Dana Donofree, the Founder of AnaOno, is an inspiring entrepreneur and fellow survivor who does amazing work for our community. Here is her story.
Tell us your story. What is your program all about and how did you find yourself involved?
I launched AnaOno after my own diagnosis and treatment led me into a world that didn’t feel was made for me. It felt old, out dated, and not to mention alienating. So I wanted to apply my fashion industry experience and design expertise into solving the problem that so many of us face, finding a bra post-breast cancer!
What populations and areas do you serve?
I hope to help any person that has undergone breast surgery, often related to a cancer diagnosis or to prevent one. Beauty, sexiness, confidence doesn’t come with age limitations, so I dream of a world where everyone feels empowered, and not feel guilty if a beautiful bra helps with that.
What are the main obstacles that stand between you and your mission, and what ways do you find to overcome them?
Educating the general public about what breast cancer really is, and what it really looks like is always a challenge. We are not pretty pink bows, and feather boas, and smiling happy women. We come in different shapes, sizes, and genders. We have to understand the effect this disease has on all of us in order to help each other!
Program aside, tell us about yourself. What makes you, YOU!
Me, me? So many things. I love being creative, I love being a friend, I love dining and drinking wine with people I love, and love helping others. Of course, cuddling with my pup is also a must have!
How has C directly impacted your own life?
The big “C” has affected every aspect of my life. Some in good ways, others in not so good of ways. It is there when I wake up, and when I fall asleep….I actually wouldn’t mind a vacation from my cancer.
What are your go-to acts of self care?
This is always something I work on. Being deeply involved in the cancer community and entrepreneur community is at times overwhelming, but also incredibly gratifying. I practice time with my friends and family when possible, but it can be hard.
What have you learned about yourself and the C community since starting AnaOno?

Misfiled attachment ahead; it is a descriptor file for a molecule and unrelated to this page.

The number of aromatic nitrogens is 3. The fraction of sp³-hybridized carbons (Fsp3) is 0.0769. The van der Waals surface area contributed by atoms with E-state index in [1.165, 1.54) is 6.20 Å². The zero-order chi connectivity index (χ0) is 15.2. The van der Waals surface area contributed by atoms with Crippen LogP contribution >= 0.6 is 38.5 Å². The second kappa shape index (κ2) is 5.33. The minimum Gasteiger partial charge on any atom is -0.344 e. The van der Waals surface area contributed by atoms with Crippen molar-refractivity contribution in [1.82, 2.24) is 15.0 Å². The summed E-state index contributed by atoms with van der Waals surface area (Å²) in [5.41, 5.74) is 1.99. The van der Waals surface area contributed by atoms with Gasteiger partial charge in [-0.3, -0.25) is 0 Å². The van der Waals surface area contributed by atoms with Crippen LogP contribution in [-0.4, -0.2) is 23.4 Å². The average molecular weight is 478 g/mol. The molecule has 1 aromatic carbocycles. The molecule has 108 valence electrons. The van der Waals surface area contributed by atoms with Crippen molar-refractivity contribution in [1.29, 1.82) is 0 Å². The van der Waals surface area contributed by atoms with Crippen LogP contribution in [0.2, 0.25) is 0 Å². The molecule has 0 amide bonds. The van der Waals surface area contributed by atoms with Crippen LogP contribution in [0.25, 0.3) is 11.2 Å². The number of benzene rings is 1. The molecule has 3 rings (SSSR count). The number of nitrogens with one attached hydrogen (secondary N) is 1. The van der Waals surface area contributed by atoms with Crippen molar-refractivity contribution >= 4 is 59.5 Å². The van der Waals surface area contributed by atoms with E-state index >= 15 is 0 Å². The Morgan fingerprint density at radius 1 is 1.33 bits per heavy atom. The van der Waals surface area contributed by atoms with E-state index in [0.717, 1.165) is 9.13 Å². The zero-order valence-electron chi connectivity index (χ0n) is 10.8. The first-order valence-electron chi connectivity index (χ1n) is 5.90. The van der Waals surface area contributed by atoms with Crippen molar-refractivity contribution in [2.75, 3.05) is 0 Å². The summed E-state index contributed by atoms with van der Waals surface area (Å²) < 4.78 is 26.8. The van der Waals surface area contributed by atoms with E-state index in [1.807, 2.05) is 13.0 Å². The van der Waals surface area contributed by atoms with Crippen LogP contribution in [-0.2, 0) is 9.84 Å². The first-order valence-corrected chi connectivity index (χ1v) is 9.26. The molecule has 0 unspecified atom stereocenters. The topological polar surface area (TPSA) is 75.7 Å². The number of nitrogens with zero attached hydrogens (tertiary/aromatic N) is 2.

That we are all in the worst, but the best club ever. My friends I have made, and the friendships themselves are so open, honest, and loving, I wouldn’t be able to take any of that back. The instant bond I feel with others who have gone through what I have gone through is so strong and you know they just “get” you.
Do you have a favorite quote, mantra, phrase, or curse word?
What are some of your happiest and most joyful moments in this field?
Launching AnaOno with my dearest friends, Jill Conley and Tracy Birdsell, by my side. Both of these incredible women facing breast cancer in very different ways, Jill with metastatic cancer and Tracy with DCIS, both supported my effort to launch the line and celebrate our hard work! I love them both, and Jilly is forever loved and missed every single day.
Would you like to share one of your shittiest moments or memories of working in this field?
The worst moments are when I lose a friend, a model, a fellow activist, and earth shaker. These moments come hard, and they are incredibly sad because we could be doing so much more, but it also fuels me to keep raising my voice and the voices of others so we don’t have to keep saying goodbye to incredible people because we have no cure for breast cancer.
If you could share any piece of advice for someone who has been diagnosed, what would it be?
Take it one day at a time. Every day is overwhelming, try not to dive into the million “what if’s”, just get through the day.
How can we help AnaOno?
Spreading the word is the best thing anyone can do for us, because we all know someone, and talking about how your bra sucks may not be the first thing that comes up in conversation but really truly can have an impact!
How can we contact you?